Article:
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Posts Tagged ‘plastic bags’

The Carrier Carrier Company clocks up 10 years

Tuesday, October 11th, 2011

We are celebrating ten years of successful trading this November.

Said Nigel Scott, Sales & Marketing Manager for the firm, “The time has certainly flown by, but it’s been a great business to be involved in. We took our very first order – for the PR firm, Grayling – in November 2001. Over the years,” continued Mr Scott, “we’ve supplied carrier bags to some of the biggest global brands including Coca-Cola, Toyota, the BBC, Moet, Shell, Disney and HSBC.”

Over the last 10 years our range of custom-printed bags has expanded to include laminated paper bags, bottle bags, twisted paper handle (kraft) paper, polythene, cotton, canvas and non-woven material. We specialise in meeting urgent orders, offering lead-times from just five working days. Says Nigel Scott, “We’re very proud of our reputation for providing exceptional service. This is why many of our clients turn to us time and time again to meet their exhibition or promotional carrier bag needs.”

We are now looking forward to the next 10 years.

Cameron warns retailers over carrier bags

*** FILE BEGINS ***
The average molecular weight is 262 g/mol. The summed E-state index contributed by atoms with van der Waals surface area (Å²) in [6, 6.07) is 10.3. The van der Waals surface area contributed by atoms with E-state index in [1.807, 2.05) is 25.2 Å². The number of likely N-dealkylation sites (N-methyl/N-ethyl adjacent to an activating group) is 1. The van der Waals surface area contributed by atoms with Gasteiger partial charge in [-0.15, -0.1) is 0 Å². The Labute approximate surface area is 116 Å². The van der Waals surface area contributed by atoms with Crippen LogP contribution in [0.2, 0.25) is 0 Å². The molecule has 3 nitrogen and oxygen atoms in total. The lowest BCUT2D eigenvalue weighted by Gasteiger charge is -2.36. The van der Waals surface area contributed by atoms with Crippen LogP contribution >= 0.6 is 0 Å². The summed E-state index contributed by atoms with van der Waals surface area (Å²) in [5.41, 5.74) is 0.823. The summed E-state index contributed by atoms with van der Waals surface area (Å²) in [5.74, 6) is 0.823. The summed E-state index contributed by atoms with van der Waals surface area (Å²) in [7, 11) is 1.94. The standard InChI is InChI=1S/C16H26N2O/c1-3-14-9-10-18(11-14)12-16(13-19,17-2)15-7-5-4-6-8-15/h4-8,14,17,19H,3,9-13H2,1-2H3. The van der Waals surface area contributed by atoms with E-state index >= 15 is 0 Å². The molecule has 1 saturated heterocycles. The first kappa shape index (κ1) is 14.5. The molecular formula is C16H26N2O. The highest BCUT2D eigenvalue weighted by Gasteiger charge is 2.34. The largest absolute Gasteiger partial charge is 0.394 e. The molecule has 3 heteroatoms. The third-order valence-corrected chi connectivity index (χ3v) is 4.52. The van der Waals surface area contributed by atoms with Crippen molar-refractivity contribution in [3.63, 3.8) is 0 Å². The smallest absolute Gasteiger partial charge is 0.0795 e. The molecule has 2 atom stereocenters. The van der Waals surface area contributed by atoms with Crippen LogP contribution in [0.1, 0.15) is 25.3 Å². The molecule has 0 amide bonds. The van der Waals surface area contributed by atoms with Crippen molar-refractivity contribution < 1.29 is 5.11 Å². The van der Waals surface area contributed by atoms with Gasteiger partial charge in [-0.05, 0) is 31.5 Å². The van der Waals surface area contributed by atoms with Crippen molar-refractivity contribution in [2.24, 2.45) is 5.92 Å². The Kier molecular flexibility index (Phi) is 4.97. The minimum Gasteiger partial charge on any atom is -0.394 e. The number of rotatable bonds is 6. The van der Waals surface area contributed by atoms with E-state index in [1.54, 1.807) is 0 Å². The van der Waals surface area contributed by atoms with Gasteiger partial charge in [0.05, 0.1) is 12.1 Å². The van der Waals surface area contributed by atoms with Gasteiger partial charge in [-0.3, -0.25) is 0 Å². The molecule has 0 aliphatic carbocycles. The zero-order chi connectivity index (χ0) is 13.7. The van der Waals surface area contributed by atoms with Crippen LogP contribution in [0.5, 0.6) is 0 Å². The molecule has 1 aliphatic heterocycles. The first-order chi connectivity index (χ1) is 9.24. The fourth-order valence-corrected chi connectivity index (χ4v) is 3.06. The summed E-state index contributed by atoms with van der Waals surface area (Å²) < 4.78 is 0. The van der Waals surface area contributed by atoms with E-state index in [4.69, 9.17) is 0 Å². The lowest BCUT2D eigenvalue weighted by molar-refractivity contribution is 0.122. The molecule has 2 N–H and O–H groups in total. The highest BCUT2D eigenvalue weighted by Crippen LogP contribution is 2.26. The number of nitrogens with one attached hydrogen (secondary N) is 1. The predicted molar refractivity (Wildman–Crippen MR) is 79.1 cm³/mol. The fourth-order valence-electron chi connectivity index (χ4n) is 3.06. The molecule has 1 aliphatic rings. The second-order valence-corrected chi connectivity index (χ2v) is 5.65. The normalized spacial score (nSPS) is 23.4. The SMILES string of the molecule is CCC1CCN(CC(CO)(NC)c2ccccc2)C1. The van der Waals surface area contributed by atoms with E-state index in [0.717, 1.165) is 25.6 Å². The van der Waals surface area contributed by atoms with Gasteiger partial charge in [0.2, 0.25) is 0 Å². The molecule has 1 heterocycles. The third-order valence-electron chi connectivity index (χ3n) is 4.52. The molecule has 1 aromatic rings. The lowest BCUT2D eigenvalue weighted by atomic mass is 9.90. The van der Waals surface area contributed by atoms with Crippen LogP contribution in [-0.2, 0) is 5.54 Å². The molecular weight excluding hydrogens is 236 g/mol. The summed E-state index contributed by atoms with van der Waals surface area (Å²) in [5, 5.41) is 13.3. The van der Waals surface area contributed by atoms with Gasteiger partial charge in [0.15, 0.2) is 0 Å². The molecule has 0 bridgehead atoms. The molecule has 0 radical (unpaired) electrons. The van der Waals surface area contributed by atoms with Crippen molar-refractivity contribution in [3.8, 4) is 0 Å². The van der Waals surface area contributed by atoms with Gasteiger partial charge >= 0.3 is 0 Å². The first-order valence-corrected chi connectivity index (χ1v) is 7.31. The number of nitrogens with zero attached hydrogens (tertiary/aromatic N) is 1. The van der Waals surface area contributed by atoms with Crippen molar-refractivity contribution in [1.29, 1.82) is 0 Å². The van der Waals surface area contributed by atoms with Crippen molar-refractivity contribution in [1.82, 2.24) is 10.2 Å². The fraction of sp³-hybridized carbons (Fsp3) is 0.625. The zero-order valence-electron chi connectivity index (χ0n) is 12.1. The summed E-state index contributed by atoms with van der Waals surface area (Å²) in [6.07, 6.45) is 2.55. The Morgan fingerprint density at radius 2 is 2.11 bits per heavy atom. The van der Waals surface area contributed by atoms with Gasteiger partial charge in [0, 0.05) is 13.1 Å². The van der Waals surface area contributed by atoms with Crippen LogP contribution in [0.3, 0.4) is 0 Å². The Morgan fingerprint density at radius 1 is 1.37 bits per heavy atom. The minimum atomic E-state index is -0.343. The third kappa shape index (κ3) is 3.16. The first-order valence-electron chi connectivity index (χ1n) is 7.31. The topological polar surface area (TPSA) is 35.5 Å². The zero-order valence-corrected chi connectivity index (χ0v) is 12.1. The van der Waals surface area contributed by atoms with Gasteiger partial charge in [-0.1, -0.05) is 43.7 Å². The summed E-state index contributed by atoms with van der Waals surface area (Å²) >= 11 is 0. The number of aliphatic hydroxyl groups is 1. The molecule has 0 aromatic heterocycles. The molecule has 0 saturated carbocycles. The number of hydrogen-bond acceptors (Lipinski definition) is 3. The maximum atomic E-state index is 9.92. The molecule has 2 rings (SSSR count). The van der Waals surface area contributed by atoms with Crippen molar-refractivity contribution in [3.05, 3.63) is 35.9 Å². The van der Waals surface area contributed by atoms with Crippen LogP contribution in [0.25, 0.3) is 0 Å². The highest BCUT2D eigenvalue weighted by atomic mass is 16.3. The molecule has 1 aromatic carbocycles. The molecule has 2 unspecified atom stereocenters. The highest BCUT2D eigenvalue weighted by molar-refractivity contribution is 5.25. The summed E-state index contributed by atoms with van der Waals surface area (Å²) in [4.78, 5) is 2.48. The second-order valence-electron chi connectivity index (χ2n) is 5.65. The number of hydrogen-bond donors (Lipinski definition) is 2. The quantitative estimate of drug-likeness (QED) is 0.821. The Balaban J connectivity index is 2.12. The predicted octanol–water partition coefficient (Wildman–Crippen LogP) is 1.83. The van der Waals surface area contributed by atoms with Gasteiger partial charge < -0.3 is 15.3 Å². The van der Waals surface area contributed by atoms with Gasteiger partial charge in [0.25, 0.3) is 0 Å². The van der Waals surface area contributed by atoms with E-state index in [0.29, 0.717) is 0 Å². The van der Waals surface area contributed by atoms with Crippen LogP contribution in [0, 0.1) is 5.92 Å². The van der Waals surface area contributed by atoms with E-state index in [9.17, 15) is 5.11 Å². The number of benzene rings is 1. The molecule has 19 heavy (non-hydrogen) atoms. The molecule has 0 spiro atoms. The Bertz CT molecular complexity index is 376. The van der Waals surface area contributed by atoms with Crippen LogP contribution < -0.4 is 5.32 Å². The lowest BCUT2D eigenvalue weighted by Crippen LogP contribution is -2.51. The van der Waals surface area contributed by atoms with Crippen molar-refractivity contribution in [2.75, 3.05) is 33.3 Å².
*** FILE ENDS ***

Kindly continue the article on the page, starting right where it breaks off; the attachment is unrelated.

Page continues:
Wednesday, October 5th, 2011

The Prime Minister, David Cameron, has warned retailers to cut the number of plastic bags that they hand out or face new legislation. Although he praised various programmes aimed at reducing the number of bags from retailers in recent years, he also expressed disappointment that some valuable work had been undone in the past year. This fact was highlighted in a recent Waste and Resources Action Programme (WRAP) report, which showed that the number of plastic bags handed out in the UK in 2010 had increased by 6% over the previous year. Mr Cameron said, “That’s unacceptable and we need to do better. I want to see the numbers going in the right direction again.”

He warned that the government might be forced to follow the lead of Eire and Wales, which have introduced a carrier bag levy to tackle the problem. Shoppers in Wales are just getting used to a charge of at least 5p for single use bags, introduced on 1 October.

“I know that retailers want to do better too but if they don’t I will be asking them to explain why not,” said Mr Cameron. “They also need to know that the government has options at its disposal – including legislating as other countries have done. We will continue to look carefully at all options in order to make sure that we further reduce the use of single use plastic bags.”